by Keith Laing, The Hill Newspaper
A majority of voters in Atlanta are blaming both city and state elected leaders for widespread traffic jams that resulted after a rare Southern snowstorm, according to a new poll released on Friday.
Atlanta highways were gridlocked for several days this week, despite the city only receiving approximately two inches of snow.
Officials have blamed the traffic on businesses and schools all sending people home as the snow began to fall, which they say made it difficult to treat the roads for ice.
Cable television pundits have debated whether blame for the snowstorm traffic should be placed on Atlanta Mayor Kasim Reed (D), Georgia Gov. Nathan Deal (R) or some combination after reports emerged of drivers being stuck on Atlanta highways overnight.
Atlanta polling firm The Hicks Evaluation Group found that 50 percent of voters in the Atlanta metro area blamed “everyone” for the snow-related traffic.
The poll found 15 percent of Atlanta voters placed blame mostly on Deal, who faces an election challenge this year from the grandson of former President Jimmy Carter, Georgia state Sen. Jason Carter (D).
Reed, who won a second term last year and is seen as a rising Democratic star, is being blamed by 3.5 percent of metro Atlanta, according to the poll.
He came under fire in a series of contentious national interviews in which he passed blame for the condition of highways that run through Atlanta.
“In the city of Atlanta, we started our snow treatment at 9 a.m., after getting our weathercast between 4 and 5,” Reed said during an appearance on NBC’s “Today” on Thursday. “And almost every photo that you just showed is not in the city of Atlanta. In fact, within 24 hours the roads in the city of Atlanta were more than 80 percent passable. So I just reviewed your report, and it focused almost exclusively on our city’s highways, which the city does not have jurisdiction for, and most of those simply were not in the city of Atlanta.”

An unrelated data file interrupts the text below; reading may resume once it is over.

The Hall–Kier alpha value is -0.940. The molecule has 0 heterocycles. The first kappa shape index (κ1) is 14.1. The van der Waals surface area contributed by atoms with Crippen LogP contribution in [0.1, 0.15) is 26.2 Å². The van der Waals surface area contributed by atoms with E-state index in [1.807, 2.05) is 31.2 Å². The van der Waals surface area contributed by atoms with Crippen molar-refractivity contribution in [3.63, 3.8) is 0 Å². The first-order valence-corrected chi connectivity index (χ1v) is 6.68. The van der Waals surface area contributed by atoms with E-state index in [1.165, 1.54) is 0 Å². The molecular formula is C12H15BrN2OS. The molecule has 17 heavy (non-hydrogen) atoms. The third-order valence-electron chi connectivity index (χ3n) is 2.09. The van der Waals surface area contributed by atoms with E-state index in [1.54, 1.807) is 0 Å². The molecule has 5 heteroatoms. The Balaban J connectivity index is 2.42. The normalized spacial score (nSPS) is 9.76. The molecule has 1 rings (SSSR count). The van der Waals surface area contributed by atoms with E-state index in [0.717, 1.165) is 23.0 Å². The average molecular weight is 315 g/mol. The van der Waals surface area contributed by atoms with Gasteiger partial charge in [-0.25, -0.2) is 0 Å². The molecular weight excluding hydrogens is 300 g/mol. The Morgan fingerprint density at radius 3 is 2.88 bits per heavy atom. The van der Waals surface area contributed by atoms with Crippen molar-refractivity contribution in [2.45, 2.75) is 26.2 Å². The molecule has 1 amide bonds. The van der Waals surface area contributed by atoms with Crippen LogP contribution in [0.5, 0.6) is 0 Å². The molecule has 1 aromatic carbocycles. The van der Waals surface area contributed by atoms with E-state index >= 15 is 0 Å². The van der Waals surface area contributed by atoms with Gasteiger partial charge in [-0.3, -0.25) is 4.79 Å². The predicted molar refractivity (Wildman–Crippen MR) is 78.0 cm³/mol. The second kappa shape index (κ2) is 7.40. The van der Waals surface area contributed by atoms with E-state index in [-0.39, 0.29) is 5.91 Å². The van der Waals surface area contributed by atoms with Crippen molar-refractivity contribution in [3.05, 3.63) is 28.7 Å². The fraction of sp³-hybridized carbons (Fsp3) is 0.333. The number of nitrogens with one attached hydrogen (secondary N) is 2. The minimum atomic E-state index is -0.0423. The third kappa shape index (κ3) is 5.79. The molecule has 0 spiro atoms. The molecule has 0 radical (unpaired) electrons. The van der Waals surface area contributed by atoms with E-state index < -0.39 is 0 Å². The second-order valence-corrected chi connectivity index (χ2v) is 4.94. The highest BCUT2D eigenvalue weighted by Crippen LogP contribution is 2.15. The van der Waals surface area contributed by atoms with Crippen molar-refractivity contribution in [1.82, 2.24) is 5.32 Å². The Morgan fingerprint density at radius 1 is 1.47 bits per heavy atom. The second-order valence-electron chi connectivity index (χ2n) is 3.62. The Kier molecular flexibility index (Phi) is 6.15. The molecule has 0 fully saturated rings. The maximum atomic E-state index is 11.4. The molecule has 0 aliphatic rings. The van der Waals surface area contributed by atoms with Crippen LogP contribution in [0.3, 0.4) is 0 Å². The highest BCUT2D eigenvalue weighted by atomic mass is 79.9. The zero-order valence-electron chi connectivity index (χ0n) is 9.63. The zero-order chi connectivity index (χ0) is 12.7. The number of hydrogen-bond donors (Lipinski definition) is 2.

For his part, Deal has apologized for misjudging the severity after being criticized for questioning the accuracy of pre-storm weather forecasts in the initial days of the gridlock.
“I’m not going to look for a scapegoat,” Deal said in a press conference on Thursday. “I’m the governor. The buck stops with me. I accept the responsibility for it. But I also accept the responsibility of being able to make corrective actions as they come in the future. And that’s what the public can expect from our office.”
The full Atlanta snowstorm poll can be read here.